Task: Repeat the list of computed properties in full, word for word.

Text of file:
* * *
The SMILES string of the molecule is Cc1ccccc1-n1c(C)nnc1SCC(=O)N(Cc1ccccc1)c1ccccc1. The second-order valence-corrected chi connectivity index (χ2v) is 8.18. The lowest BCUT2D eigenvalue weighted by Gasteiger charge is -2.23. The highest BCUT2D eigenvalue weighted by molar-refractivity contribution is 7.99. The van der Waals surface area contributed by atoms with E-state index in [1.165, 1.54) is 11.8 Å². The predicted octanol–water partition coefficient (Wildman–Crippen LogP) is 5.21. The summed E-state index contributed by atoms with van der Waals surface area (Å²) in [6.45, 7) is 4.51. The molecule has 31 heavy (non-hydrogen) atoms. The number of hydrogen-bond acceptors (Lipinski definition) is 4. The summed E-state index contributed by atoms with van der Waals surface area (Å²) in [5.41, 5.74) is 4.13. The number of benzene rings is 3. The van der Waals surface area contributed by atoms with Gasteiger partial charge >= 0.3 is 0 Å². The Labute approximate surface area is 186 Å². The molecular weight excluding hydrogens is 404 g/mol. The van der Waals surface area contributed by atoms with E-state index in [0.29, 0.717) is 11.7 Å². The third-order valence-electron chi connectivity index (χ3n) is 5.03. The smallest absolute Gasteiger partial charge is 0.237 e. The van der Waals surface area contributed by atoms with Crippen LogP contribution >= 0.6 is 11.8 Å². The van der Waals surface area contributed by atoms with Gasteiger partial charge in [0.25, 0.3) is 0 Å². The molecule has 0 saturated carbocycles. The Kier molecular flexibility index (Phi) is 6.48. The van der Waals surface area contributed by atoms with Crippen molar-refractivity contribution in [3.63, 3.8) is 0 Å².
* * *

The SMILES string of the molecule is Cc1ccccc1-n1c(C)nnc1SCC(=O)N(Cc1ccccc1)c1ccccc1. The second-order valence-corrected chi connectivity index (χ2v) is 8.18. The lowest BCUT2D eigenvalue weighted by Gasteiger charge is -2.23. The highest BCUT2D eigenvalue weighted by molar-refractivity contribution is 7.99. The van der Waals surface area contributed by atoms with E-state index in [1.165, 1.54) is 11.8 Å². The predicted octanol–water partition coefficient (Wildman–Crippen LogP) is 5.21. The summed E-state index contributed by atoms with van der Waals surface area (Å²) in [6.45, 7) is 4.51. The molecule has 31 heavy (non-hydrogen) atoms. The number of hydrogen-bond acceptors (Lipinski definition) is 4. The summed E-state index contributed by atoms with van der Waals surface area (Å²) in [5.41, 5.74) is 4.13. The number of benzene rings is 3. The van der Waals surface area contributed by atoms with Gasteiger partial charge >= 0.3 is 0 Å². The Labute approximate surface area is 186 Å². The molecular weight excluding hydrogens is 404 g/mol. The van der Waals surface area contributed by atoms with E-state index in [0.29, 0.717) is 11.7 Å². The third-order valence-electron chi connectivity index (χ3n) is 5.03. The smallest absolute Gasteiger partial charge is 0.237 e. The van der Waals surface area contributed by atoms with Crippen LogP contribution >= 0.6 is 11.8 Å². The van der Waals surface area contributed by atoms with Gasteiger partial charge in [0.25, 0.3) is 0 Å². The molecule has 0 saturated carbocycles. The Kier molecular flexibility index (Phi) is 6.48. The van der Waals surface area contributed by atoms with Crippen molar-refractivity contribution in [3.63, 3.8) is 0 Å².